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Author Topic: The Civil War in four minutes.  (Read 1681 times)

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Offline VekseidTopic starter


Offline Ket

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Re: The Civil War in four minutes.
« Reply #1 on: July 18, 2009, 10:23:24 PM »
That's awesome!

Offline Caeli

Re: The Civil War in four minutes.
« Reply #2 on: July 18, 2009, 11:41:11 PM »
I thoroughly enjoyed that. :-) It was cool watching the fluid transformations of territory.

Offline VekseidTopic starter

Re: The Civil War in four minutes.
« Reply #3 on: July 19, 2009, 04:19:46 AM »

Offline kylie

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Re: The Civil War in four minutes.
« Reply #4 on: July 19, 2009, 05:01:58 PM »

Eeep, the casualty figures.  It really was long and bloody.

Nice map and music. 

Now imo, if the non-urban South would just move on politically.


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Re: The Civil War in four minutes.
« Reply #5 on: July 19, 2009, 10:43:11 PM »
Eeep, the casualty figures.  It really was long and bloody.

Nice map and music. 

Now imo, if the non-urban South would just move on politically.
Maybe you should be a little more mindful, that last bit if fairly offensive.

Back on topic.

South could have never won it not one cannon or arms factory and their were more people in New York than in the majority of the South. Plus they were fighting defensively. Can't win a war like that.

Offline The Overlord

Re: The Civil War in four minutes.
« Reply #6 on: July 19, 2009, 11:08:08 PM »


South could have never won it not one cannon or arms factory and their were more people in New York than in the majority of the South. Plus they were fighting defensively. Can't win a war like that.

Which at least for a while was balanced by bumbling commanders early in the war (mis)leading USA forces, and the CSA having some damnedly effective and talented commanders. Once it came down to sheer length of reach and attrition, the south was on its way out.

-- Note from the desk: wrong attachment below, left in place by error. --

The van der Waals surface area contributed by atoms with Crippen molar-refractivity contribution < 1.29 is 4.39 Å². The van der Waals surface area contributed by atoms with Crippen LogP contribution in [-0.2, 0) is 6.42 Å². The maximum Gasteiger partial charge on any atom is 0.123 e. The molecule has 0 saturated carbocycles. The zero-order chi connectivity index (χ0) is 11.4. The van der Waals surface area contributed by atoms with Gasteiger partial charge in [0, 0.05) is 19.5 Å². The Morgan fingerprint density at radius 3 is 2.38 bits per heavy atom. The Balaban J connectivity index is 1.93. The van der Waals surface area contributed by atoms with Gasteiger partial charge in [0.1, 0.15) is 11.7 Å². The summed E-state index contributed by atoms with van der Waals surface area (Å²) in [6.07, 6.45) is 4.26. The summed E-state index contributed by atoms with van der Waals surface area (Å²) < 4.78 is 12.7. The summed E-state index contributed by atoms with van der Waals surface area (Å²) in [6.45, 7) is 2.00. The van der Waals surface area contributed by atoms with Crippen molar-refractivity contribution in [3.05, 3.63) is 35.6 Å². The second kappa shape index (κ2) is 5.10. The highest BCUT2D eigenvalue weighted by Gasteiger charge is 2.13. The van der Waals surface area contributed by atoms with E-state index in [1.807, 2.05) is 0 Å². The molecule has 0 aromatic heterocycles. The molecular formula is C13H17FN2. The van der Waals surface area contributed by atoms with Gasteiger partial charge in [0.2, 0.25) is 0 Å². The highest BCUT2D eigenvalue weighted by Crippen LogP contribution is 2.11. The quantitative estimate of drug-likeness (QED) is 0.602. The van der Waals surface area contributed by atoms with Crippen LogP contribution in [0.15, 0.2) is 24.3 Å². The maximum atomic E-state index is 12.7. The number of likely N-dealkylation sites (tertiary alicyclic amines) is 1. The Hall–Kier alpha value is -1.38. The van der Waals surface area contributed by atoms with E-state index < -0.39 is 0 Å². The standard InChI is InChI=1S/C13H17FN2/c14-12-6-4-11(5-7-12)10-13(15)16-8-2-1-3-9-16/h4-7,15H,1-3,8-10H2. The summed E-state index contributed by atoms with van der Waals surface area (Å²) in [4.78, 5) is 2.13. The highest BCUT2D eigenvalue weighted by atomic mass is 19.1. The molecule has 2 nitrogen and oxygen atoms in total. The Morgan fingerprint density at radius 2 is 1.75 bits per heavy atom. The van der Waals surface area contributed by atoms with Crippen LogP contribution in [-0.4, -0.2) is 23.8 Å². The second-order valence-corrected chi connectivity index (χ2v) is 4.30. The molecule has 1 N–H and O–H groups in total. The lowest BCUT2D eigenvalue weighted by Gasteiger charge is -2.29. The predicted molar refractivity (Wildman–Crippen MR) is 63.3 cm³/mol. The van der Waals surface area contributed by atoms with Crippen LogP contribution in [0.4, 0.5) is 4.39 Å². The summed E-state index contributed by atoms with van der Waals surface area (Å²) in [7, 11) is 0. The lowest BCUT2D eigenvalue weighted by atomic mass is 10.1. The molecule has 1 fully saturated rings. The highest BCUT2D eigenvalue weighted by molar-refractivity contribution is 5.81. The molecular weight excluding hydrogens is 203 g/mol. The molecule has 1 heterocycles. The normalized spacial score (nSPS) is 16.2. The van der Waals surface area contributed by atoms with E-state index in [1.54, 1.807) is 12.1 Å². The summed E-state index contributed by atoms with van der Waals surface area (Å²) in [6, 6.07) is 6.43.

The American Civil War was the first modern war; it saw the use of landmines and mortars, the first iron-clads that would lead to battleships in the next century, and the first combat submarine.

Unfortunately, it was a fairly high-tech war fought with virtually medieval medicine. Battlefield and hospital conditions were horrific. Casualties were guaranteed to be terrible for both sides. Nice find, Veks.

Offline kylie

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Re: The Civil War in four minutes.
« Reply #7 on: July 20, 2009, 11:21:53 AM »
Maybe you should be a little more mindful, that last bit if fairly offensive.
Okay, granted it's not filed under Politics.  However, we could make an empirical question of how much the Republican "Southern Strategy," which failed pretty well to win the last presidential election, prominently features race-baiting rhetoric and waves to near secessionist ideas.  Both of which can be fairly offensive.  I deal with this stuff every day trying to do business in the social sciences and in deciding what to wear, who to meet with in what neighborhood.  If people "simply must" get prickly, they can try and make an argument grounded in reality about it.

Quote
South could have never won it not one cannon or arms factory and their were more people in New York than in the majority of the South. Plus they were fighting defensively. Can't win a war like that.
Yeah, in my limited understanding the North got by the first half or so mostly on grinding attrition (despite pretty faltering strategy).  Again, the casualty figures: Whopping -- and often more upon the North.  I do seem to recall reading around the time of the ironclads, there was some fear the North might become outgunned at least at sea.  And continued whispering about, now who are those Euros going to support.  Whether this was rational or not, I don't know.   


Offline HairyHeretic

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Re: The Civil War in four minutes.
« Reply #8 on: July 20, 2009, 12:02:30 PM »
Attrition as a strategy works, if you have the numbers to pull it off, and a way to prevent your morale crumbling because of the casualties. Look at the early - mid war Eastern Front in WW2.

Quantity has a quality all of its own, as the saying goes.

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Re: The Civil War in four minutes.
« Reply #9 on: July 20, 2009, 02:44:02 PM »